Sitting still and quiet with one’s eyes closed can be very difficult for all meditators, given the nature of the thinking mind. For people living with trauma, sitting for even five minutes can be tortuous.
As an offering, to support people with trauma who want to practice mindfulness meditation, three volunteers and I have taught three 12-week courses to more than 50 women at the Washington Corrections Center for Women in Gig Harbor, Wash. The most recent ended in August.
The courses are specifically focused on teaching meditation to people who come from a background of trauma, or who live it daily. I volunteered to teach this course, over the last five years, to help create a stable mindfulness community within the prison.
Prison life is a daunting experience. You live in very, very small cells with at least one other person. You are locked in these cells most of the day. There is a toilet, a sink and a small desk, with very little room to move around. Privacy is nonexistent. You spend your days in close proximity to hundreds of different personalities, mannerisms and social norms.
Opening one’s heart seems irrational in such a world, and yet opening one’s heart is the only way to peace in such a world.
The prison, commonly referred to as Purdy, is the main prison for women in Washington State and houses 738. We offer the classes, attended by five to 17 prison inmates, over 12 Sunday evenings.
What I have come to understand is that the reason why it’s so hard for these women to sit is what I call “an aggressive mind,” one that abides in extreme reactivity through anger, fear and sadness.
I lived much of my own life with such a mind, so it’s familiar. I learned to still my own intense reactivity through a meditative practice of quiet listening. Quiet listening means listening for the quietness in all experience, whether one is in movement, standing, lying down or sitting still.
It is against this backdrop that we go into Purdy each week. In the beginning of the course, the room is full of agitation and questions. The women talk about wanting to “control [their] anger” and “stop [their] mind from thinking so much,” and they want “help with sleeping.” They want to be “more peaceful,” “better able to handle things,” and want to “learn to relax,” and “learn how to stop reacting so much”.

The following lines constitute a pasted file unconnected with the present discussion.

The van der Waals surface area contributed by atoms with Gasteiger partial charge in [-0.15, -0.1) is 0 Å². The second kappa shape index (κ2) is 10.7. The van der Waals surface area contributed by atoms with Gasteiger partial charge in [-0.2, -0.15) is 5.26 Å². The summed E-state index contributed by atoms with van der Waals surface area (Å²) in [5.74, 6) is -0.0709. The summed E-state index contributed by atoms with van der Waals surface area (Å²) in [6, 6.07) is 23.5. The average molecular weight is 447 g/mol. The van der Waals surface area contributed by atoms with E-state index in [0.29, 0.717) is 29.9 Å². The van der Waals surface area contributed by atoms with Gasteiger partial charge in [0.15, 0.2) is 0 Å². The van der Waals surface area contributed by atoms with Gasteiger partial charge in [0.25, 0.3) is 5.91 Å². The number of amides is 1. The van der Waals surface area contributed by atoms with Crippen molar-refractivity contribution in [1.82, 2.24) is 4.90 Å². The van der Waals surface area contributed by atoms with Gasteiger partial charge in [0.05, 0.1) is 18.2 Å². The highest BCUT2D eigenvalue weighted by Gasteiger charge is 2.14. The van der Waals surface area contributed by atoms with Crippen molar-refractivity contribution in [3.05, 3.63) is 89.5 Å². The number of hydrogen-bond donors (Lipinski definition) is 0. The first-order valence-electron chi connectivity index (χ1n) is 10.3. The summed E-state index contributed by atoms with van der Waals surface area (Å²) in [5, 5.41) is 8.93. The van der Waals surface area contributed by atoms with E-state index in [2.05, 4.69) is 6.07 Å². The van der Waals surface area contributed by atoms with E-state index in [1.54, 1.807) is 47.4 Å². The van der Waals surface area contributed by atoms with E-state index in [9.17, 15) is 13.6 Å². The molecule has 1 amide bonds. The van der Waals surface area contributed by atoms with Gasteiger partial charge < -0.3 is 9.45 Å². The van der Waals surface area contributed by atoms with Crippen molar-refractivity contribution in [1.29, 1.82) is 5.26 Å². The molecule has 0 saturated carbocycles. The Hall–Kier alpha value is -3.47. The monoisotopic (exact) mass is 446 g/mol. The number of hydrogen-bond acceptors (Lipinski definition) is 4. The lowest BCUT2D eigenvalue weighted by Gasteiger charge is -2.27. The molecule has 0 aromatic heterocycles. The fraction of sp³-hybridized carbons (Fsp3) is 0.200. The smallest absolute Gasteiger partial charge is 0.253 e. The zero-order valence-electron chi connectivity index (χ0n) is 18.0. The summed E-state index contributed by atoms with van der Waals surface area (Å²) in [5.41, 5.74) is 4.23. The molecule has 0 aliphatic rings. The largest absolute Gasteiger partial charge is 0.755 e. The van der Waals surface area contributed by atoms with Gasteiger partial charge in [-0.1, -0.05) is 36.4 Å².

Most know very little about meditation, and most do not believe they can ever sit still long enough to meditate. We talk about what meditation is and is not. We talk about myths, truths and what is possible, when you are willing to see the true nature of experience.
“It is important for them to realize that meditation is not an escape from their situation but a way to become truly alive by entering the moment and remaining present there long enough to let the fear or difficulties pass by,” said Kristi Rozdilsky, one of the volunteers. “Then they can experience their own strength and courage, without the anxiety of needing to change what they cannot do anything about.”
Rozdilsky, who has volunteered at Purdy since 2010, added, “I feel strongly that meditation has wonderful benefits for anyone, but especially those who are in situations that they cannot change. I wanted to do whatever I could to make the classes available for the women.”
Trauma is “a wound to the heart,” according to Dr. Jeni Gregory, from Heartland Counseling, works with returning veterans suffering from Post-Traumatic Stress Disorder (PTSD).
Gregory says trauma, which can come from a single event or prolonged psychological/emotional suffering, creates psychological and physiological difficulties that distract us from this wound to the heart.
“When we are distracted, it is easier to stay out of the body,” says Gregory, adding that we then can become dependent on the unreal but perceived power of the thinking mind.